by Zoe Judilla

The famed images of Winona Ryder playing croquet in striking blue, Matthew McConaughey happily stoned in salmon pants, and Kyle MacLachlan admiring some “damn good coffee” are among many that have stemmed from cult classics. Their ability to acquire a passionate following creates eccentric subcultures audiences continually strive to be a part of. Three standouts have remained beloved influences in pop culture and fashion: the deadly black comedy of Michael Lehmann’s “Heathers,” Richard Linklater’s ‘70s-set dream “Dazed and Confused,” and the surrealism of David Lynch’s “Twin Peaks.” Audiences remain drawn to characters whose styles complement the outrageousness swirling around them. They reinvigorate the appeal of testing boundaries in fashion, and preemptively challenge the view of a traditional American ideal. With such images comes the disclosure of a new, subversive Americana, seen in the merge of eras within these beloved works. A closer look into the statements made by these three pieces provides further insight into just how these rebellious messages are portrayed through fashion in cult classics, from colorized cliques to hellish homecoming queens and beyond.


No film attacks the power-hungry state of a young society quite like “Heathers,” the darkly comedic 1988 film fond of shoulder pads, plaid, and velvet power-scrunchies galore. Costume designer Rudy Dillon’s decision to assign each character their own respective color throughout the film — power-red for queen bee Heather Chandler, meek-yellow for Heather McNamara, envy-green for Heather Duke, and bruise-like blue for Winona Ryder’s cynical Veronica Sawyer — even leaks onto the set, adding another dimension of surrealism to the film.

Heather Chandler’s red is the school’s colors, and its noted absences are in the few key moments where she loses her domineering control. Veronica Sawyer, in stark contrast, chooses to interpret her role in retaliation, wearing blue accents in her jewelry, patchwork prints in her suits, odd hosiery, and a more gothic-toned look. The bizarre costuming is united through the pleated skirts and executive-style suits, making sobering points about the film’s predominant themes of a status-hungry society, along with the deadly consequences that come with it.

The form of power-dressing is clearly only seen in the Heathers and Veronica, who roam the school in menswear-style jackets and elaborate brooches, stiffly dependent on colorization and classically ‘80s influences than those modernized around them. No one else in Westerberg High dressed more outrageously than this clique; it was accepted that they were on another level. In combining the cling to the ‘80s with the more progressive ‘90s, the Heathers showcase a fake maturity with stiff dedication to the art of standing out.

Today, the beloved film’s brashness transcends a generation, with the cult classic gaining a musical adaptation and an upcoming television series. Despite the shortening of hemlines and removal of the ‘80s-esque padding for a timelier fit, the key colorization has remained an essential presence in costuming, each reinvention paying tribute to the power (or lack thereof) each individual character holds. Satirizing the idea of tribalism and exposing the danger in lusting for power rebels against traditional American high school tropes. As only Veronica Sawyer herself would say: how very.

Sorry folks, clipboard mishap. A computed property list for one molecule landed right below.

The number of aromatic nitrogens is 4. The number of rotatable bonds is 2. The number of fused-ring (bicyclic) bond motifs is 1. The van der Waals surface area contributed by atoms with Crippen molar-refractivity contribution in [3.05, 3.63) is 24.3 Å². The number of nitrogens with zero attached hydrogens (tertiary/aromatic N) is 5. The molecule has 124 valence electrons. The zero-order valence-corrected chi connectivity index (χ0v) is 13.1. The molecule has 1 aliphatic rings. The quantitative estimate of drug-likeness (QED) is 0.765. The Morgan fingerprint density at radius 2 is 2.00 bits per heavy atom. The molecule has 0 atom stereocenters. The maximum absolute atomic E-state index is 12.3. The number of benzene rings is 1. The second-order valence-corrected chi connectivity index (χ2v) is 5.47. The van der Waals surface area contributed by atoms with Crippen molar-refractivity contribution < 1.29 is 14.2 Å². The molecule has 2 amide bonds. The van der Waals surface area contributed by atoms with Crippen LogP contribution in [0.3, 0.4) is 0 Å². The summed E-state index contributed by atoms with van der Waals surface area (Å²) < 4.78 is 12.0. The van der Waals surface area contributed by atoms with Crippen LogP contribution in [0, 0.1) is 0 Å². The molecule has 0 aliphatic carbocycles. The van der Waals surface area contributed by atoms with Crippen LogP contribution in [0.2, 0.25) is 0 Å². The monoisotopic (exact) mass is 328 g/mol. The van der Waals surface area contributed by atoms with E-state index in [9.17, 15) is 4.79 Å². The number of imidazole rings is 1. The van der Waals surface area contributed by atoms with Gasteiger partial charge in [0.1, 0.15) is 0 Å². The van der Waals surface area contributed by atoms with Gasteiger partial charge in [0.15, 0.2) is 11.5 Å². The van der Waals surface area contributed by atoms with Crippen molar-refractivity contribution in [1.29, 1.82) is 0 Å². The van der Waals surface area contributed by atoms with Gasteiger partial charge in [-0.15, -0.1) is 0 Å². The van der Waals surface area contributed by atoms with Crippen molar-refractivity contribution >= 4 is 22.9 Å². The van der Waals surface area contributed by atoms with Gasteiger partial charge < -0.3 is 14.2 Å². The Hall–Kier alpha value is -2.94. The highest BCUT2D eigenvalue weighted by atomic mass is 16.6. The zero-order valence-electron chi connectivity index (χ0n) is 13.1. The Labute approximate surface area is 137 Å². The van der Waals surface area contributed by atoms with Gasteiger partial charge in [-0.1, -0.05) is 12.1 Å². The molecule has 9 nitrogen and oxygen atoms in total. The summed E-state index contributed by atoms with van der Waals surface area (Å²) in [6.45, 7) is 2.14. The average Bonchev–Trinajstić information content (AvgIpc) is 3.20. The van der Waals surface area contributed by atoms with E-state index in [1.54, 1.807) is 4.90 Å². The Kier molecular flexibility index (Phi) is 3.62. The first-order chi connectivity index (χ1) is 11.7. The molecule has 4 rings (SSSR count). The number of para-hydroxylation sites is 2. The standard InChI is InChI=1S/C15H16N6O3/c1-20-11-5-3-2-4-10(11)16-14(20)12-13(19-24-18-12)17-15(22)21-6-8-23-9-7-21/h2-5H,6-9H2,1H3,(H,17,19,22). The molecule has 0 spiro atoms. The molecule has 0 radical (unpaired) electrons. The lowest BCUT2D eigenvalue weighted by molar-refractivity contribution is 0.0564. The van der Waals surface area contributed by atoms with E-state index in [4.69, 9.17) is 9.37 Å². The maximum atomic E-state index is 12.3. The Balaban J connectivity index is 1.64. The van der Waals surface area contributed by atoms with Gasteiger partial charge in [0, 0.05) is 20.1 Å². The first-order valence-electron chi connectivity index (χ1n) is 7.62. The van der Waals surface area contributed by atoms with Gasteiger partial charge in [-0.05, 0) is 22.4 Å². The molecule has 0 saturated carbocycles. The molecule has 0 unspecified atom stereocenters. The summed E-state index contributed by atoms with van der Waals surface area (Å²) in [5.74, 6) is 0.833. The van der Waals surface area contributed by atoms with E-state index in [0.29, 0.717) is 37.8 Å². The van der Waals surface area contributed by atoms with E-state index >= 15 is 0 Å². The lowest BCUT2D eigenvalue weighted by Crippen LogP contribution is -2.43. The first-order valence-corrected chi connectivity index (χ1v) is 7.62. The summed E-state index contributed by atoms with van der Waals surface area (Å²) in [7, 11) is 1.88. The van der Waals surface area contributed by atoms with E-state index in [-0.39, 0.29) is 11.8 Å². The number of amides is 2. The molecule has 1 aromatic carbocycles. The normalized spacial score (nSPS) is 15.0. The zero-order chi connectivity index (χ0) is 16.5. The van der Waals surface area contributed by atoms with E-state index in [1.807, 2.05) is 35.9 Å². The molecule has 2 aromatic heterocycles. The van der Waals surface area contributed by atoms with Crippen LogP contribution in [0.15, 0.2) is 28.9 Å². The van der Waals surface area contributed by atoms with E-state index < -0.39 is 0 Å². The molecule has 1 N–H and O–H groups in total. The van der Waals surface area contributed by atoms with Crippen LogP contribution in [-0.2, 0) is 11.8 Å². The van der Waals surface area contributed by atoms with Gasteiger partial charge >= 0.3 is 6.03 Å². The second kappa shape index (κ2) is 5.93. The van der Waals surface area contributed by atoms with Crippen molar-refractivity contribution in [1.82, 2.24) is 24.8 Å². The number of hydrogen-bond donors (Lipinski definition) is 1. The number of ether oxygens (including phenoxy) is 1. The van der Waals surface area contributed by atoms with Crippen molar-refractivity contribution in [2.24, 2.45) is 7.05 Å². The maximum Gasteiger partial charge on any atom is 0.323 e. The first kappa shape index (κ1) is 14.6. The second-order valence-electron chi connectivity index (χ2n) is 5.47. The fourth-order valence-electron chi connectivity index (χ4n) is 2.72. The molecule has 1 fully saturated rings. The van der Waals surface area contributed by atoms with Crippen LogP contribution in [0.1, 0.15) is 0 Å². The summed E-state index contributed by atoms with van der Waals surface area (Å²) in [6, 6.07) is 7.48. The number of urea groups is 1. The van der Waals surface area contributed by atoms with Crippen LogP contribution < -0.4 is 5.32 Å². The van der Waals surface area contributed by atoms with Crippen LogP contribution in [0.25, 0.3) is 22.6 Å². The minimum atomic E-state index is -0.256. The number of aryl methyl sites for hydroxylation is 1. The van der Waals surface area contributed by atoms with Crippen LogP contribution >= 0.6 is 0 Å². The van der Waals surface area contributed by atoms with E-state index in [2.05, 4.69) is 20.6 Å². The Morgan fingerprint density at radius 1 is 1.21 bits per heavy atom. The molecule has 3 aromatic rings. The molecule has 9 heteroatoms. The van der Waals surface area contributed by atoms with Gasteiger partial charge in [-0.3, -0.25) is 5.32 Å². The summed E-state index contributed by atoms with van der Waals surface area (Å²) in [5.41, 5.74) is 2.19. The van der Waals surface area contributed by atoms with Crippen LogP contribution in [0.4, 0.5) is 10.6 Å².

Any time “Dazed and Confused” is mentioned, the thought of Matthew McConaughey dressed in a Ted Nugent shirt with bleached-blond hair saying his signature line comes to mind. The ‘90s-made (yet ‘70s-set) cult classic is the perfect example of the timelessness of boho fashion in teen America, its lively arcades and aimless convertible rides making you wish for your own endless night.

Costume designer Kathy Dover aimed to dress the cast in details that defined their character’s position within a clique-y high school. The stoners wore careless layers, creating an almost shapeless effect, where the popular kids had on casual shirts with straight-legged jeans and noticeable pops of color. The outsiders’ quirky demeanors were reflected in their patterned ensembles, and the character stuck in between wore flares and a puka-bead necklace to branch away from the rest.

Though Dover was loyal to time-period accuracy in styling, it was clear that the move to recreate a ‘70s world during the ‘90s still translated well; the fashion of the time clearly remained relevant and timely. The freeness in clothing served as a reflection of psychedelic counter-culture, whose values have remained consistent to this day. The inclination towards a more casual presentation in layering and patterns showcases the new social deal: these teens are careless, yet self-expression in its varying forms is still foremost. The effortless vibe, present in both fitted and flared pants, distressed leather, bohemian throws, and western influences aren’t anything you would find out of the ordinary today, oddly enough, because this style has greatly influenced liberation and individuality — values that were appealing to both the ‘90s culture, and that of the current generation.